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Transcript of Phrasal Verbs
Why do I need to learn them?
How do I do it? I've decided to give up smoking.
He put on a lot of weight when he gave tennis up.
The first funerals are held for those killed in Turkey's earthquake as officials give up hope of finding anyone else alive. Words that usually go together with a particular phrasal verb, usually as objects or subjects of the verb. Collocations 1. Understand the logic of the particle.
2. Remember a couple of collocations.
3. Know the grammar: separable or not separable X Sara took off it.
(the pronoun MUST be in the middle) Separable phrasal Verbs 1. Sara took off her jacket.
(verb + particle together)
2. Sara took her jacket off.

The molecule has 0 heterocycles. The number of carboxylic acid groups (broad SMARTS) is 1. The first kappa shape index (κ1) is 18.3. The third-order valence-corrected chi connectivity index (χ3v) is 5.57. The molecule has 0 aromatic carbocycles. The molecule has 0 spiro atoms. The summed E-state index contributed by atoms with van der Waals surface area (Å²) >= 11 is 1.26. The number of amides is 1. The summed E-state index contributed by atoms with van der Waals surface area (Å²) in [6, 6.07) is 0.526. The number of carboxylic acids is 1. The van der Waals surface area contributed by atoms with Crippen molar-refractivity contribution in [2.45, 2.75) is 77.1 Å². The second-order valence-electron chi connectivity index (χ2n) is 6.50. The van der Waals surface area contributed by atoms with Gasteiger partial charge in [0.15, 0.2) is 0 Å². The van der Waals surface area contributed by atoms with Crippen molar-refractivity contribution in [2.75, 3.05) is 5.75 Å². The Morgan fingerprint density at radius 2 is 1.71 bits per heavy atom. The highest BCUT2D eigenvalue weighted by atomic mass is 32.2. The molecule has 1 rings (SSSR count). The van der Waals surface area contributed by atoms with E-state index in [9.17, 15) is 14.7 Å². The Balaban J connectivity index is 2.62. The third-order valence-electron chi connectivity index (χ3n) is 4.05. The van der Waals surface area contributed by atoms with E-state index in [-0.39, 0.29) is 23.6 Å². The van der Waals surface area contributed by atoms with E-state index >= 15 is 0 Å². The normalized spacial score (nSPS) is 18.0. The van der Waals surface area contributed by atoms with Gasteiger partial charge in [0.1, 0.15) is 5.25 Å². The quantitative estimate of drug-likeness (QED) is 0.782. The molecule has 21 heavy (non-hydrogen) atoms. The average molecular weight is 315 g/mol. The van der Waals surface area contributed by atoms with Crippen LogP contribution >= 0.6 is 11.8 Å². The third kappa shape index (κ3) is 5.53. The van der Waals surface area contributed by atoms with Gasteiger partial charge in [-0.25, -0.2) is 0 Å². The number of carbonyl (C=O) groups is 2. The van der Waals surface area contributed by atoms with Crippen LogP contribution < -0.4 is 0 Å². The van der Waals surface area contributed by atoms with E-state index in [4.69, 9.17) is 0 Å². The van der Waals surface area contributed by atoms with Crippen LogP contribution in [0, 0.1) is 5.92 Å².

(verb + particle separated by noun)
3. Sara took it off.
(verb + particle separated with a pronoun) Must always remain together
e.g. get around (=to evade)
She always gets around the rules. (verb + particle together)
X She always gets the rules around. Non separable phrasal verbs The meaning of phrasal verbs may not be obvious but it's usually logical. Phrasal Verbs Think of other figurative or metaphorical meanings.
e.g. What time did the plane get in?
‘in’ has a more specialized sense of arriving. Be familiar with the different meanings of particles.
All particles have a literal meaning:
up, down, in, out, on and off, through, away, etc. carry out (=do)
Scientists carried out an experiment..
We carried chairs out into the garden.
pull up (=stop)
A car pulled up outside the house. What is a Phrasal Verb?
A verb + a preposition resulting in a new verb with a different meaning. Written in 3 different ways
e.g. take off
(= to remove clothing) Separable phrasal Verbs Prepared by : Mrs Rachel Gan - P6 Pre-assembly Sharing on Phrasal Verbs Why do I need to learn phrasal verbs?
They are used all the time in everyday English and you need to know them in order to understand and speak natural English. How do I learn phrasal verbs? Know the grammar Presented by Mrs Rachel Gan